The Border Effect is Strong in the Marijuana Industry

The border effect happens when a product that is regulated differently in a neighboring state experiences a drop in sales for that product because consumers cross the state line to purchase it in the state where laws are more favorable. In the marijuana industry, the border effect has risen as different states with different laws open doors for consumers to purchase marijuana more easily and affordably.

The border effect is not a new phenomenon. It’s been happening with alcohol, gambling, and cigarettes for a very long time. Whether consumers are crossing a border to buy alcohol on Sundays because they can’t purchase it on Sundays in their own states or they’re crossing the border to buy cigarettes in a state where taxes are lower, the border effect can have a significant impact on retailers’ revenues. Most recently, marijuana retailers in Washington State have been feeling the squeeze from the border effect. Let’s take a closer look.

Crossing the Border from Washington to Oregon to Buy Marijuana

In October 2015, recreational marijuana sales went into effect in Oregon. Suddenly, Oregon residents didn’t have to cross the border to make their purchases in Washington where recreational marijuana was already legal. According to the Washington State Economic and Revenue Forecast Counsel, Oregon’s legalization of recreational marijuana has had a direct and significant impact on marijuana sales at retailer locations near the Washington-Oregon border.

For example, Josh Lehner of Oregon Economic Analysis reports that in Clark County, Washington, marijuana sales dropped from over $400,000 in July 2015 to under $250,000 in October 2015 when it was legalized for recreational use in Oregon. Before October 2015, Clark County was responsible for 12% of Washington’s marijuana sales, but in October 2015, the county dropped to just 7% of statewide sales.

A drop in sales equates to a drop in tax collections for Washington State. Tax collections in counties that border Oregon, particularly around Portland, OR, dropped by 35% after marijuana was legalized for recreational use in Oregon. Compare those tax collections to the Seattle area where there was an increase of 25% during the same time period, and it’s clear that the border effect is strong between Washington and Oregon.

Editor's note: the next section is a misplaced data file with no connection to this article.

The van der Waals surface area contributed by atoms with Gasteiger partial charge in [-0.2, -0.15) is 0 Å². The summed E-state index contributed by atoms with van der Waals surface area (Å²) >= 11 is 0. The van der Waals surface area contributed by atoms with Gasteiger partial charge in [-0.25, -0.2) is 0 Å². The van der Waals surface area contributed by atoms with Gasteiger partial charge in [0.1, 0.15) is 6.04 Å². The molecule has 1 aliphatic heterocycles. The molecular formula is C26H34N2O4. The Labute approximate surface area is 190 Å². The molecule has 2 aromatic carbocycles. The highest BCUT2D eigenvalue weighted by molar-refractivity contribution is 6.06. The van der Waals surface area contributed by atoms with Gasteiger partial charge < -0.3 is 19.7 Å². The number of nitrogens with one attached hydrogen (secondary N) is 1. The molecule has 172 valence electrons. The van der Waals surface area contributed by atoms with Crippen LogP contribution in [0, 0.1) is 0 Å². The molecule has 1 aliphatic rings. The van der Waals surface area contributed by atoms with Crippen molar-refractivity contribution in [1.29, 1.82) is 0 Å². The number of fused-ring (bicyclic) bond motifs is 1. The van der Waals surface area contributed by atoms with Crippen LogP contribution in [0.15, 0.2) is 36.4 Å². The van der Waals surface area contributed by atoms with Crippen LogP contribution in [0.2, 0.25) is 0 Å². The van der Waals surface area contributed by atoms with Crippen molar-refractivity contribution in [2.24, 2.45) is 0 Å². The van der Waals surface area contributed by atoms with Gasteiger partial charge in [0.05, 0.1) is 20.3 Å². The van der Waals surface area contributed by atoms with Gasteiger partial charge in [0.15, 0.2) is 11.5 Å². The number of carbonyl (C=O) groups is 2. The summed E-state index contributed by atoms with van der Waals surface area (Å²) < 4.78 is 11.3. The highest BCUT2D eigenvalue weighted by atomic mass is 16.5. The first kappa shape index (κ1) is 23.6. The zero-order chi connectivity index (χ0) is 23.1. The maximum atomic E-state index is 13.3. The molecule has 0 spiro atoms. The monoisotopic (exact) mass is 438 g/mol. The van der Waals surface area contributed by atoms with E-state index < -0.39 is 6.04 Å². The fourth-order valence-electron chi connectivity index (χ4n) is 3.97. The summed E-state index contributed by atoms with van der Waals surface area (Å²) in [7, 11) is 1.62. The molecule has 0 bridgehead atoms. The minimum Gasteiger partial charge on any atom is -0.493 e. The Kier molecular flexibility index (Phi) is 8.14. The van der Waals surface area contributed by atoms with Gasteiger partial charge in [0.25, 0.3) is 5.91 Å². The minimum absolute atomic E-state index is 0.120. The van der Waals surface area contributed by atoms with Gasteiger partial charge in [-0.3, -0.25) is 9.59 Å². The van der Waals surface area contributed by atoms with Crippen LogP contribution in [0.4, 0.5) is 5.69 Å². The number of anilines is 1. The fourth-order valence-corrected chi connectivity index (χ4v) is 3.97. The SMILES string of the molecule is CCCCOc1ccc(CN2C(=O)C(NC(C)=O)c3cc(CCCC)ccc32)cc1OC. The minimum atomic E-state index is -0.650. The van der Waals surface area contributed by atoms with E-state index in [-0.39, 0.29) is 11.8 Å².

Not only do consumers no longer have to cross the border from Washington to Oregon to purchase recreational marijuana anymore, but they can also pay less money for it in Oregon. In fact, the difference will get even greater in the coming months. That’s because the tax rate paid by consumers on marijuana sales in Oregon (25%) is lower than the Washington tax rate (37%), but Oregon’s tax rates will drop even lower to between 17% and 20% later this year. For consumers who live and work near the Washington-Oregon border, there is plenty of incentive to make all of their marijuana purchases in Oregon.

Interestingly, Washington and Oregon experience similar border effects in both the liquor and cigarettes industries. Noelle Crombie of The Oregonian reports that Oregon’s liquor and cigarette taxes are both lower than Washington’s liquor and cigarette taxes. Historical sales data shows that the tax difference contributes to a strong border effect in both industries.

How the Border Effect Impacts Marijuana License Values

Clearly, the value of a marijuana license for a retailer located on the border of a state that has less appealing regulations for buyers and sellers is more valuable than a license across the border in the state with less favorable laws. More sales and lower taxes equates to higher revenues for the marijuana retailers in the “right” state. These are the retailers that benefit from the border effect.

Until laws match between bordering states (and that isn’t going to happen anytime soon), the border effect will remain strong in the marijuana industry. Retailers on the “wrong” side of the border will struggle not only with sales but also with watching the value of their marijuana licenses drop.

Discuss On Twitter